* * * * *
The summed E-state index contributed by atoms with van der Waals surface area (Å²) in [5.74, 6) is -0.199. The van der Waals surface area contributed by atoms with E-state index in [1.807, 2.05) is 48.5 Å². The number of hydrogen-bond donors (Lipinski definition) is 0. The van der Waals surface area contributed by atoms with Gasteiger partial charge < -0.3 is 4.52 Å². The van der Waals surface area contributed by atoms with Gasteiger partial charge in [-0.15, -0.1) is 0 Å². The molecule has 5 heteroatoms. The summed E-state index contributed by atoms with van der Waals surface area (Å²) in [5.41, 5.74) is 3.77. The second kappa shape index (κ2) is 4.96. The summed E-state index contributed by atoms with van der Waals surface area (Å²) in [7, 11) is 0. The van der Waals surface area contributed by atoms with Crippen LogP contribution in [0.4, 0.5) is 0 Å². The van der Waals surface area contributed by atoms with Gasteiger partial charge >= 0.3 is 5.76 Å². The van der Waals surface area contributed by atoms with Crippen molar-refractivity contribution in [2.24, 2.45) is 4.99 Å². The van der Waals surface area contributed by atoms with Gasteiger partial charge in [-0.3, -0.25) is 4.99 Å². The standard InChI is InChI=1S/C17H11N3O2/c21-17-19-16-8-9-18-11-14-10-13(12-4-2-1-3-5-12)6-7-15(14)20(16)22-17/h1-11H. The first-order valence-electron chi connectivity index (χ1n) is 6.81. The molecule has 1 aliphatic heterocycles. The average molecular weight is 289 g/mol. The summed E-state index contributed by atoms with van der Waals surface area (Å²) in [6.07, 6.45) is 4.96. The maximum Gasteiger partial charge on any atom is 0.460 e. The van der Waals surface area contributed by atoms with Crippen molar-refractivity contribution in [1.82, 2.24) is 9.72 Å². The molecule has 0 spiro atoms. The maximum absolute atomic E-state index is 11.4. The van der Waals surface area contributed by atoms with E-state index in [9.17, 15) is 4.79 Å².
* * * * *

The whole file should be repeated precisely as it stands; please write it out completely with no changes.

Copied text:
The summed E-state index contributed by atoms with van der Waals surface area (Å²) in [5.74, 6) is -0.199. The van der Waals surface area contributed by atoms with E-state index in [1.807, 2.05) is 48.5 Å². The number of hydrogen-bond donors (Lipinski definition) is 0. The van der Waals surface area contributed by atoms with Gasteiger partial charge < -0.3 is 4.52 Å². The van der Waals surface area contributed by atoms with Gasteiger partial charge in [-0.15, -0.1) is 0 Å². The molecule has 5 heteroatoms. The summed E-state index contributed by atoms with van der Waals surface area (Å²) in [5.41, 5.74) is 3.77. The second kappa shape index (κ2) is 4.96. The summed E-state index contributed by atoms with van der Waals surface area (Å²) in [7, 11) is 0. The van der Waals surface area contributed by atoms with Crippen LogP contribution in [0.4, 0.5) is 0 Å². The van der Waals surface area contributed by atoms with Gasteiger partial charge >= 0.3 is 5.76 Å². The van der Waals surface area contributed by atoms with Crippen molar-refractivity contribution in [2.24, 2.45) is 4.99 Å². The van der Waals surface area contributed by atoms with Gasteiger partial charge in [-0.3, -0.25) is 4.99 Å². The standard InChI is InChI=1S/C17H11N3O2/c21-17-19-16-8-9-18-11-14-10-13(12-4-2-1-3-5-12)6-7-15(14)20(16)22-17/h1-11H. The first-order valence-electron chi connectivity index (χ1n) is 6.81. The molecule has 1 aliphatic heterocycles. The average molecular weight is 289 g/mol. The summed E-state index contributed by atoms with van der Waals surface area (Å²) in [6.07, 6.45) is 4.96. The maximum Gasteiger partial charge on any atom is 0.460 e. The van der Waals surface area contributed by atoms with Crippen molar-refractivity contribution in [1.82, 2.24) is 9.72 Å². The molecule has 0 spiro atoms. The maximum absolute atomic E-state index is 11.4. The van der Waals surface area contributed by atoms with E-state index in [9.17, 15) is 4.79 Å².